Home videos were also home produced. An important aspect of VHS’s success in the 1980s lay in the fact that family memories were now stored and immortalized in cassettes and no longer in Super 8 reels. In the past, these reels barely lasted two or three minutes, and were without sound. The new heavy home movie cameras more than ten-timed this capacity. And this is when the trouble started. The opportunity for recording hours and hours of film, and the hard work involved in editing and putting together these home movies, made evenings watching (other people’s) vacation films the worst torture imaginable. Hours of instable frames waiting to capture the new baby’s first smile, with dizzyingly close zooms, were enough to trigger violent seasickness or irresistible attacks of narcolepsy. The quirky pleasure of those old Super 8s was instantly replaced, and, worse, the new form of torment lasted much longer.

 

Speaking of the production side of VHS, what is happening today is very similar. Cameras are everywhere nowadays, in cell phones, in IPads, even in Barbie dolls. But that is not the real issue here. What is important is that all this ‘content’, as it is now called, is managed digitally. It can be used wherever you are, ‘contaminate’ any other device, and be shared with whoever you want. Above all, it can be manipulated in whatever way you want (or don’t want). Cropping and editing is no longer a skill you need years to train for. The devices themselves do all the work and offer user-friendly tools. This is because digitalized images and sounds are data – which is why they are considered ‘content’.

 

The shift here is in the point of view. For computers they are data, but for us they are films, pictures and webpages. It is through these products that we view the world, and therefore, according to the paradox that is intrinsic in every culture, they give our world a form. The world is the way we think it is not because an obscure psychological mechanism makes us blind to so-called ‘reality’, but because ‘reality’, as an expression, can only exist in relation to its contents. A culture provides a form both for the contents it articulates and for the expressions it uses to describe them. A film clip is never just a memory. It is the way we decide to remember an event. Looking at the world through the lens of a movie camera inevitably transforms the way we experience it; it builds up a point of view in the deepest sense of the term. That is, it builds the premise for the way we conceptualize what is around us and how we experience it. It is in this sense that film is one of the key languages of contemporary life. More than photography, which has also experienced a boom owing to digital devices (with reduced prices and increased quality). More than words, which are now back with a vengeance with emails and texting, after the dark ages of the telephone, despite predictions that the written word would soon die an untimely death.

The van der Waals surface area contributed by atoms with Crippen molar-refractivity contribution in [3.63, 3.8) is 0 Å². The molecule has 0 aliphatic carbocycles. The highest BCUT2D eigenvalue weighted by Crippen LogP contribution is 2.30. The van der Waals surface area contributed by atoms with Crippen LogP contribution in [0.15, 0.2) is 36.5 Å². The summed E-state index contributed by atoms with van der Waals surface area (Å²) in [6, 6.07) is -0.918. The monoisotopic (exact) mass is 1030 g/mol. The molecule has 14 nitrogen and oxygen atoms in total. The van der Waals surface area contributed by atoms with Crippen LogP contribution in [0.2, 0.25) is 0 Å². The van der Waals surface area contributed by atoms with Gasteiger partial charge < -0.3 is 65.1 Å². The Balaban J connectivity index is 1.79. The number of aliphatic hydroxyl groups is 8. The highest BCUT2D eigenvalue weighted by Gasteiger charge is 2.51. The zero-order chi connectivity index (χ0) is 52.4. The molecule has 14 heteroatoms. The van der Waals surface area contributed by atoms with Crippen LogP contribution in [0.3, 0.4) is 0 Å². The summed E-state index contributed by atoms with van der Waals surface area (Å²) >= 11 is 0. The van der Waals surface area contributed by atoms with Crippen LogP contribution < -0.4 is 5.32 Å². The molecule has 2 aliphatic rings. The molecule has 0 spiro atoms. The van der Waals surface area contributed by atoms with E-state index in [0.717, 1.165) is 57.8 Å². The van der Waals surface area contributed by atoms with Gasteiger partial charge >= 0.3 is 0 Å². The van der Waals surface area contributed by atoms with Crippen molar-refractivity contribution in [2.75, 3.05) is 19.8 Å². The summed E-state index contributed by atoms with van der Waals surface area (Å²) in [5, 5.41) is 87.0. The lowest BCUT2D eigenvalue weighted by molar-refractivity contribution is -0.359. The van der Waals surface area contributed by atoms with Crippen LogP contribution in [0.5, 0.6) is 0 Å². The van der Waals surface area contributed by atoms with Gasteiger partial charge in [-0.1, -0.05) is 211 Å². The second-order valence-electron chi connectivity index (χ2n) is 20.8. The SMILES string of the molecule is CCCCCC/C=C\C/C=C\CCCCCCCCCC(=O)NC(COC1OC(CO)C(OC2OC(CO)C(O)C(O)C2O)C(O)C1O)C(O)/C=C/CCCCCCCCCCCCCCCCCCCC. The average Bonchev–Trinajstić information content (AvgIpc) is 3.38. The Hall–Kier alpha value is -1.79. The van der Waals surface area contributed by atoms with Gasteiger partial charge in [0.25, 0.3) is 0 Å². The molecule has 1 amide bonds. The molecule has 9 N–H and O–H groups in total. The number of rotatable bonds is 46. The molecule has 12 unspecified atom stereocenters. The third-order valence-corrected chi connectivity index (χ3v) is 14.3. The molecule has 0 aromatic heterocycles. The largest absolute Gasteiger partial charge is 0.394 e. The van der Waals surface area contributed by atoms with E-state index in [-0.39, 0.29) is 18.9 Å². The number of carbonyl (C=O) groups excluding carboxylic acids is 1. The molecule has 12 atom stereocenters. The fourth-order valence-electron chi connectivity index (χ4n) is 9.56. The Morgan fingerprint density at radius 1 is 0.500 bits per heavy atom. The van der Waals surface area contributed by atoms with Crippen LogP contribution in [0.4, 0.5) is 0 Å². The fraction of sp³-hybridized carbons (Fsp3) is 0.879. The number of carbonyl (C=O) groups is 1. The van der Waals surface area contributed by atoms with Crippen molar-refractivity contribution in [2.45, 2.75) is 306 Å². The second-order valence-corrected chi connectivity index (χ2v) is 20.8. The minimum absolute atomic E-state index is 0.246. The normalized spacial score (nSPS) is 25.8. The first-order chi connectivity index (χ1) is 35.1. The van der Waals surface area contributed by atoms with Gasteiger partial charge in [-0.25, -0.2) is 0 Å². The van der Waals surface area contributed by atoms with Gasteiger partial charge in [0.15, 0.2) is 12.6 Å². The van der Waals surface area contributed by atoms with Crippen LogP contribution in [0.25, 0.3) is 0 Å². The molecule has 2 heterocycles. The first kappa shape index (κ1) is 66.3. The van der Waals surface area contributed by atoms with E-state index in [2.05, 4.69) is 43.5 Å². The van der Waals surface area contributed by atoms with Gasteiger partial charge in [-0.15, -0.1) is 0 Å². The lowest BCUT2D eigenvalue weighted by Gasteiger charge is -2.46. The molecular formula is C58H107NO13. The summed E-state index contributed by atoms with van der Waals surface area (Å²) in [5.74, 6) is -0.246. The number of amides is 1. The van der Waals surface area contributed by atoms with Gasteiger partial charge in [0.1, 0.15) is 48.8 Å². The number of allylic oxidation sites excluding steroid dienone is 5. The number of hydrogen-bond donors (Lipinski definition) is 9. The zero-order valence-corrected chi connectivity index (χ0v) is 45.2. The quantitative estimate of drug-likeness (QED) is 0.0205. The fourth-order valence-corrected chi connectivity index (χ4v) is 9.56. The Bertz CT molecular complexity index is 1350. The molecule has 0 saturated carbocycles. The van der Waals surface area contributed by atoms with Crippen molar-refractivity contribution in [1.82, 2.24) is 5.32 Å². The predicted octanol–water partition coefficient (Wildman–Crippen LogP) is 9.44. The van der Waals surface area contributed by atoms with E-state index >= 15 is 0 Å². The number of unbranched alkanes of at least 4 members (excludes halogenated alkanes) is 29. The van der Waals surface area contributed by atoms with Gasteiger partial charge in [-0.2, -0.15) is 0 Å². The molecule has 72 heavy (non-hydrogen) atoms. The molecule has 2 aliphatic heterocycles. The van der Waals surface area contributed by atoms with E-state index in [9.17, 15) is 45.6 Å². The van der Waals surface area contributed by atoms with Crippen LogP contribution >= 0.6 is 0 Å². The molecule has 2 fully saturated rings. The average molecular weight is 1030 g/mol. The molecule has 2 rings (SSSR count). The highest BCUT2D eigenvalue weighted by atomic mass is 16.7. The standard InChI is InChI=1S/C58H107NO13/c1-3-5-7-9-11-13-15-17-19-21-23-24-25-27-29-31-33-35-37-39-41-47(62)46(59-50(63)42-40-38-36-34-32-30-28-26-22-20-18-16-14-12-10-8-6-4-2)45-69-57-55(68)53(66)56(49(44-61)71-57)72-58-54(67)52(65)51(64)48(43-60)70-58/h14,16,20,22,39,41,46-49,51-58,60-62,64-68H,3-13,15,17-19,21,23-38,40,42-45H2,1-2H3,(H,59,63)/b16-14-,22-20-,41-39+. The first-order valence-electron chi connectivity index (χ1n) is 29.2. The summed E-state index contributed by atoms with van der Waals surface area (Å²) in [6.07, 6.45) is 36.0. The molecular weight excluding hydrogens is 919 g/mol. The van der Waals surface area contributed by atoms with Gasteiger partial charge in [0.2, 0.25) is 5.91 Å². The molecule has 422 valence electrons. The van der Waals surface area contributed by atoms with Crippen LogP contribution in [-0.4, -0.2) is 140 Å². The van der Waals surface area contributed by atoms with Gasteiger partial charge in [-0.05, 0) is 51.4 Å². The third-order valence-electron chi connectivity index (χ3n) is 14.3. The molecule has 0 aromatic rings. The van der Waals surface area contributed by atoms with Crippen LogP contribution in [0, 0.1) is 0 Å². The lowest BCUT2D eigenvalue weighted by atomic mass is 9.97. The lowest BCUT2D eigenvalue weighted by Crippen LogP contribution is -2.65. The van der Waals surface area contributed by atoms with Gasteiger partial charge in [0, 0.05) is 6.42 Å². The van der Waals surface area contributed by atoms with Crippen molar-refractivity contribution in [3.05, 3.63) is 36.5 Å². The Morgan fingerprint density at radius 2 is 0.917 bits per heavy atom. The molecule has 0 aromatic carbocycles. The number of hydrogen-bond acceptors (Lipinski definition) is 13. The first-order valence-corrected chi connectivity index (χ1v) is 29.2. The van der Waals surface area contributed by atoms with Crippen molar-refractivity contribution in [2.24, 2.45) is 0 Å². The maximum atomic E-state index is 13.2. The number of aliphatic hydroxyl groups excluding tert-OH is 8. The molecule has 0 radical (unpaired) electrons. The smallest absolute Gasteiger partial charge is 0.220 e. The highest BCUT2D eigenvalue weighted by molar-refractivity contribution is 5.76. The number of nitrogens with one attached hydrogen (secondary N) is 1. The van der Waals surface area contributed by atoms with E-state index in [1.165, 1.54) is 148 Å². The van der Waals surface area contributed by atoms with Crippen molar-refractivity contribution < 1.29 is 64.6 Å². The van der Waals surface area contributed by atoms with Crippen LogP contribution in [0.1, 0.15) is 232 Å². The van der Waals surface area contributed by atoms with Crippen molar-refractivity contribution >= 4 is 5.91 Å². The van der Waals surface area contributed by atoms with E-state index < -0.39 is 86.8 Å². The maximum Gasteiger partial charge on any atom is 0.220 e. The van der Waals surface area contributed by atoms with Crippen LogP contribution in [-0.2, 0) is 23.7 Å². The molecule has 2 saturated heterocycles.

Home movies also challenge our ideas of quality, which, with the latest technology, has become ever more crucial. A new upgrade has hit the mass market recently, bringing about a quantum leap in high fidelity. High Definition (HD) and Super Audio Compact Disc (SACD) has created a format where listening to music, for example, recreates real life experience. In the space of a few years we have replaced our old cathode ray tube TV sets, and our DVD players (which in their turn substituted VHS players), with Blue Ray and High Definition LCD screens, without for one minute thinking about the cost of what we are doing. Why have we collectively abandoned our passion for collecting material for our Hi-Fi systems that dominated the 1970s and 1980s, in a quest for visual perfection that nobody really felt was important until the desire was induced?